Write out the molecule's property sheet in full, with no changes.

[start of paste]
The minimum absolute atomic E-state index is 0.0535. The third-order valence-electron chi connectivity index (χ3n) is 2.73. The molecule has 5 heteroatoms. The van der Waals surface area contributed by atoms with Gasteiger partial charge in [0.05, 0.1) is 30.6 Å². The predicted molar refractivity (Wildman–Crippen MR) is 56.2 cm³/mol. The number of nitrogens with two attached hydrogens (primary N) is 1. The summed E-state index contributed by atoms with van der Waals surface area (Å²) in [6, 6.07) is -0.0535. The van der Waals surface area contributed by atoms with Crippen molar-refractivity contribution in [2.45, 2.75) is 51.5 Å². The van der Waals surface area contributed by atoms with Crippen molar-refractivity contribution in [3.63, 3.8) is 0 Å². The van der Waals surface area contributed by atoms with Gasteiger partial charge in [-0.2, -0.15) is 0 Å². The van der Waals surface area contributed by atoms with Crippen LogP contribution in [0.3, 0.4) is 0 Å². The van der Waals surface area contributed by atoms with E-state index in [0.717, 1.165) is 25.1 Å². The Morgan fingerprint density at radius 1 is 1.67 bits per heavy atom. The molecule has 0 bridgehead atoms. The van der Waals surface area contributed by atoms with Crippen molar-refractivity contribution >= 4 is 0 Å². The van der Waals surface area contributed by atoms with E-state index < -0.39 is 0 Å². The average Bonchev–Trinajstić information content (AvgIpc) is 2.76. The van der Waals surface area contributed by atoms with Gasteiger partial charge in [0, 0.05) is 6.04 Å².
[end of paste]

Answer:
The minimum absolute atomic E-state index is 0.0535. The third-order valence-electron chi connectivity index (χ3n) is 2.73. The molecule has 5 heteroatoms. The van der Waals surface area contributed by atoms with Gasteiger partial charge in [0.05, 0.1) is 30.6 Å². The predicted molar refractivity (Wildman–Crippen MR) is 56.2 cm³/mol. The number of nitrogens with two attached hydrogens (primary N) is 1. The summed E-state index contributed by atoms with van der Waals surface area (Å²) in [6, 6.07) is -0.0535. The van der Waals surface area contributed by atoms with Crippen molar-refractivity contribution in [2.45, 2.75) is 51.5 Å². The van der Waals surface area contributed by atoms with Crippen molar-refractivity contribution in [3.63, 3.8) is 0 Å². The van der Waals surface area contributed by atoms with Gasteiger partial charge in [-0.2, -0.15) is 0 Å². The van der Waals surface area contributed by atoms with Crippen LogP contribution in [0.3, 0.4) is 0 Å². The van der Waals surface area contributed by atoms with E-state index in [0.717, 1.165) is 25.1 Å². The Morgan fingerprint density at radius 1 is 1.67 bits per heavy atom. The molecule has 0 bridgehead atoms. The van der Waals surface area contributed by atoms with Crippen molar-refractivity contribution >= 4 is 0 Å². The van der Waals surface area contributed by atoms with E-state index < -0.39 is 0 Å². The average Bonchev–Trinajstić information content (AvgIpc) is 2.76. The van der Waals surface area contributed by atoms with Gasteiger partial charge in [0, 0.05) is 6.04 Å².